Among the requirements to choose this category, the digital nomad must provide proof that they have a stable monthly remuneration, fixed income, or an average monthly income equal to or greater than US$3,000.

The benefit can be for two people who make up the family group, but with an average monthly income equal to or greater than US$4,000.

In addition, the nomad will have to acquire a medical services policy that covers them throughout their stay in Costa Rica.

The DGME will charge the remote worker the payment of a non-resident visa, with an amount that will be determined by regulation.

According to article 14 of the initiative, people who request the category of digital nomad “may not engage in paid work or services in the national territory other than what is allowed by their immigration subcategory.”  That means you won’t see a digital nomad bagging groceries at your local supermarket.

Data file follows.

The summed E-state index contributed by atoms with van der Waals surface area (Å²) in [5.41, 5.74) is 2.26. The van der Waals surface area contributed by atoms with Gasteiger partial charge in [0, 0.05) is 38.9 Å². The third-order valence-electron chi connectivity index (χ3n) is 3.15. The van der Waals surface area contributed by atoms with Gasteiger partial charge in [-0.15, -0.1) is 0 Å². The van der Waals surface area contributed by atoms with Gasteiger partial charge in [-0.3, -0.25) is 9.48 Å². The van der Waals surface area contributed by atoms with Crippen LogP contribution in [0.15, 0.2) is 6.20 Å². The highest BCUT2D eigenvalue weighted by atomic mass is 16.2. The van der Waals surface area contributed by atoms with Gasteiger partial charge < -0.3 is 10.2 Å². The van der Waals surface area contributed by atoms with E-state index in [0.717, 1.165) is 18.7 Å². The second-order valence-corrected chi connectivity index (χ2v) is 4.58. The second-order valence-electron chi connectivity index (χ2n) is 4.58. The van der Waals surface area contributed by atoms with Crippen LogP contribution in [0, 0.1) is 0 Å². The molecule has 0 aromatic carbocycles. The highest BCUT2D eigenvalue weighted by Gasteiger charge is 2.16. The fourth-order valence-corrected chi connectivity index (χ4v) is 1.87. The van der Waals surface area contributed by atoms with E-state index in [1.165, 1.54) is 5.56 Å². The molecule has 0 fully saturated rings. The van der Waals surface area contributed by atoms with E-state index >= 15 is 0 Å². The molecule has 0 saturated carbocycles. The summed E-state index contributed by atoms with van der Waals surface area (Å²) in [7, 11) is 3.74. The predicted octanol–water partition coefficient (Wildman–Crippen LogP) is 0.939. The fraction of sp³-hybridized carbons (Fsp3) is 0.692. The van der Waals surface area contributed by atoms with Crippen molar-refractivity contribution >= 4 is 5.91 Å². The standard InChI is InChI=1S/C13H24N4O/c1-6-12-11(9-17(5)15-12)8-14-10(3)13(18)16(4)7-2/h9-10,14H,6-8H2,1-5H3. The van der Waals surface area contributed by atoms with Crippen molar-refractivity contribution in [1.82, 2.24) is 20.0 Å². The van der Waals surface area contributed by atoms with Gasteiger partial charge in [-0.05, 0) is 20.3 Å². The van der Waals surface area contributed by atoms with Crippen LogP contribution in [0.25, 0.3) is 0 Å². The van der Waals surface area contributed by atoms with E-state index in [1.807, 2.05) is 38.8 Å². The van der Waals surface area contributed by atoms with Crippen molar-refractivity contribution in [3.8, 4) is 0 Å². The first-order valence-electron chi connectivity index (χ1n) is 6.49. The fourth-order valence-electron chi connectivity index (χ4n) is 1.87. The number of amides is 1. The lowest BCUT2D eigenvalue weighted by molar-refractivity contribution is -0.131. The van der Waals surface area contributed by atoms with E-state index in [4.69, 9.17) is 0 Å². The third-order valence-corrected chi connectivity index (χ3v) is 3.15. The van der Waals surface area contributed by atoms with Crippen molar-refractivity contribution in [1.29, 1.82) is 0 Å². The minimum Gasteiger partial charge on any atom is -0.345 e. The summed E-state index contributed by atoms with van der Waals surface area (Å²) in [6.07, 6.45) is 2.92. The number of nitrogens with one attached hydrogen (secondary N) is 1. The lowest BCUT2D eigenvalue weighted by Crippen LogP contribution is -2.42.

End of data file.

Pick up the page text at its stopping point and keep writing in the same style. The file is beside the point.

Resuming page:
The term of the immigration benefit will be up to two years: one year extendable for an equal period. To request the extension, the beneficiary must have been on national soil for at least 180 days of the year that it was originally given.

In addition to the exemption in the payment of income tax, digital nomads will also be exempt from the payment of import taxes on basic personal computers, IT, telecommunications, or similar equipment.

The Benavides initiative also allows foreigners to use their driver’s license issued in the country of origin, if it is valid, and to open a bank account in a Costa Rican bank.

According to the legislator, the proposal “will allow receiving thousands of digital nomads who will come for periods of up to one year to telecommute, making use of accommodation, food, internal transport, commercial and professional services.”

He argued that this will contribute to the reactivation of the Costa Rican economy.

After the approval of the initiative, the Costa Rican Tourism Institute (ICT) thanked the legislators for the initiative, arguing that it “strengthens the tourism competitiveness” of the country.